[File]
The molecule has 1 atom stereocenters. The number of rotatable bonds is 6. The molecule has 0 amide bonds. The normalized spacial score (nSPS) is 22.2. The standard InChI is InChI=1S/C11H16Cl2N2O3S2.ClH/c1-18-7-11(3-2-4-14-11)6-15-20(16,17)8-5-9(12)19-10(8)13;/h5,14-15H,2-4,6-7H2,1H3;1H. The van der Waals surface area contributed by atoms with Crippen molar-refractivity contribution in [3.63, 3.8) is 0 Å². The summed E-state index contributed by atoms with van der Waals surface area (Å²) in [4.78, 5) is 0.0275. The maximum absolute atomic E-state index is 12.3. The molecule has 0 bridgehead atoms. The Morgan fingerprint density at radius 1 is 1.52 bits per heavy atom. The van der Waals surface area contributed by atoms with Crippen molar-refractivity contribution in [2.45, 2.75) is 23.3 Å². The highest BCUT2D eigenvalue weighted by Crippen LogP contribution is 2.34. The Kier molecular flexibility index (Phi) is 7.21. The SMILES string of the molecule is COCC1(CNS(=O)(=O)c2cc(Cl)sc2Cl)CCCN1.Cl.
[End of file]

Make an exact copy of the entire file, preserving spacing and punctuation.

The molecule has 1 atom stereocenters. The number of rotatable bonds is 6. The molecule has 0 amide bonds. The normalized spacial score (nSPS) is 22.2. The standard InChI is InChI=1S/C11H16Cl2N2O3S2.ClH/c1-18-7-11(3-2-4-14-11)6-15-20(16,17)8-5-9(12)19-10(8)13;/h5,14-15H,2-4,6-7H2,1H3;1H. The van der Waals surface area contributed by atoms with Crippen molar-refractivity contribution in [3.63, 3.8) is 0 Å². The summed E-state index contributed by atoms with van der Waals surface area (Å²) in [4.78, 5) is 0.0275. The maximum absolute atomic E-state index is 12.3. The molecule has 0 bridgehead atoms. The Morgan fingerprint density at radius 1 is 1.52 bits per heavy atom. The van der Waals surface area contributed by atoms with Crippen molar-refractivity contribution in [2.45, 2.75) is 23.3 Å². The highest BCUT2D eigenvalue weighted by Crippen LogP contribution is 2.34. The Kier molecular flexibility index (Phi) is 7.21. The SMILES string of the molecule is COCC1(CNS(=O)(=O)c2cc(Cl)sc2Cl)CCCN1.Cl.